Call providers, FCC acknowledge concerns with call blocking
A number of phone service providers and the Federal Communications Commission (FCC) acknowledged potential issues with call blocking errors as a result of a new caller identification framework – known as SHAKEN/STIR – during a NAFCU-attended PACE Consumer Protection Coalition meeting Wednesday.
Representatives from Verizon, T-Mobile, and AT&T were among those at the coalition meeting. Participants in the meeting discussed whether the SHAKEN/STIR verification outcome is truly indicative of illegal or unwanted calls and if blocking calls based solely on results from the SHAKEN/STIR authentication would be productive and helpful for consumers. The FCC expects major voice service providers to implement the SHAKEN/STIR framework this year.
In August, 51 attorneys general and 12 of the largest telephone companies in the U.S. signed a pledge to combat illegal robocalls by implementing the SHAKEN/STIR call-blocking technology at no cost to consumers.
Commenting on the FCC's proposal to require phone companies to adopt the technology, NAFCU and other trades recommended that voice service providers not be permitted to block certain calls until the SHAKEN/STIR framework has been fully implemented and that the agency direct voice service providers to notify callers and consumers of blocked calls and remove erroneous blocks expeditiously in order to receive safe harbor protection.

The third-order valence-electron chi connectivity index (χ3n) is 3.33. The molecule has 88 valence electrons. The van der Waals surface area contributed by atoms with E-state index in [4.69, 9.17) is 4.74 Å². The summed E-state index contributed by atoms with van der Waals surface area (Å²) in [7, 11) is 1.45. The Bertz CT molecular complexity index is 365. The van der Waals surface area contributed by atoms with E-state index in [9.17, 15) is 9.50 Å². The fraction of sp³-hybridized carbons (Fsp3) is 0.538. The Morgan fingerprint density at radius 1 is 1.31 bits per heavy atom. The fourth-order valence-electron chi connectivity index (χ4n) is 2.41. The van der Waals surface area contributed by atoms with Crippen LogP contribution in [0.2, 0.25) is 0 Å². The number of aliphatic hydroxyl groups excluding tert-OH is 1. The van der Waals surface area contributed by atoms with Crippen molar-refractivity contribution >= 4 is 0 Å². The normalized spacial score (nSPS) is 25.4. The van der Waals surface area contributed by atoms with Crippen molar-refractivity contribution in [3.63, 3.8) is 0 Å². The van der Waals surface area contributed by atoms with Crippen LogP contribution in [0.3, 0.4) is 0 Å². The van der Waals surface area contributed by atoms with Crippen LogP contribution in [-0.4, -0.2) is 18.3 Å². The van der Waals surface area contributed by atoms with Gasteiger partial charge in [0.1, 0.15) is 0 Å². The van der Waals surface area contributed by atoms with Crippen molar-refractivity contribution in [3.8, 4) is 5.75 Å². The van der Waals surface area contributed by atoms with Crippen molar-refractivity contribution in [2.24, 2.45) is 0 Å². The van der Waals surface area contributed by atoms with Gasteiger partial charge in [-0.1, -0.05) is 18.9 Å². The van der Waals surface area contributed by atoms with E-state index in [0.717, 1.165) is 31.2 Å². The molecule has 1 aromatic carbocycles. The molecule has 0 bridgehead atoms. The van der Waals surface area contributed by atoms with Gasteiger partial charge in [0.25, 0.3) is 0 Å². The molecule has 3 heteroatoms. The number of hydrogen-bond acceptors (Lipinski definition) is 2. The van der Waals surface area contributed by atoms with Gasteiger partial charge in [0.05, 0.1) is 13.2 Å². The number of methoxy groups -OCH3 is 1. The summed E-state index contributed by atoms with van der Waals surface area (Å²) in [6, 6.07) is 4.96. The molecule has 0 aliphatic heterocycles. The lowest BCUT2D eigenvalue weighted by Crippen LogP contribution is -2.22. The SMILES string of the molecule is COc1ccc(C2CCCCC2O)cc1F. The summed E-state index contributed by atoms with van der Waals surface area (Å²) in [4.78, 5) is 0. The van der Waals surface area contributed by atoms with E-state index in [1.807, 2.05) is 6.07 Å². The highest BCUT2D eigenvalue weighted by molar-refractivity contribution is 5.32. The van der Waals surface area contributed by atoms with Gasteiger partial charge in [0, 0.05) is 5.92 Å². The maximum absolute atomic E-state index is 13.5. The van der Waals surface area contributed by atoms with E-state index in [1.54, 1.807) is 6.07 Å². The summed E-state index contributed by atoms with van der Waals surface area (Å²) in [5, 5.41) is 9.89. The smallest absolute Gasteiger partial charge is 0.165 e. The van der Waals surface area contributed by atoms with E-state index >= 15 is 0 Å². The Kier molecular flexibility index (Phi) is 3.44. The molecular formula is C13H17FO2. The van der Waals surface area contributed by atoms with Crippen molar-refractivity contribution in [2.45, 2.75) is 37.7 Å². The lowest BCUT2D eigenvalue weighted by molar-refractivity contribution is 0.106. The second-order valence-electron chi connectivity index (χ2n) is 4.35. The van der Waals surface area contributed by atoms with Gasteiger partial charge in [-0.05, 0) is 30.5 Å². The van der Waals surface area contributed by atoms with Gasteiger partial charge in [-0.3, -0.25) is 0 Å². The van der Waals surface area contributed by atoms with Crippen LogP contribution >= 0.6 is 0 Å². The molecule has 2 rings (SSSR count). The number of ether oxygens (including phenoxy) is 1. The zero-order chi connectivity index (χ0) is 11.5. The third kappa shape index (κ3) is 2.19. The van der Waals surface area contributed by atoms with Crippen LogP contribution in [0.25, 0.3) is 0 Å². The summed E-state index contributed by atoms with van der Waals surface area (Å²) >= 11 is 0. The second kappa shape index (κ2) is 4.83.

Relatedly, the FCC in June finalized a declaratory ruling that allows voice service providers to automatically block suspected robocalls unless a consumer opts out. NAFCU shared concerns with FCC Chairman Ajit Pai’s staff that credit unions’ calls to members could be erroneously blocked if the ruling was implemented without changes. In response, the FCC added language that allows legitimate callers to file complaints with the providers for mistakenly blocked calls.
In July, the House passed legislation targeting bad robocalls. NAFCU applauded lawmakers’ bipartisan efforts "to ensure consumers still receive wanted, time-sensitive information from their credit unions" and offered support for a provision requiring the FCC to define “autodialer” within six months of the bill’s enactment. NAFCU continues to work with the FCC and Congress to advocate for more clarity on the definition of “autodialer” as well as other TCPA-related issues.
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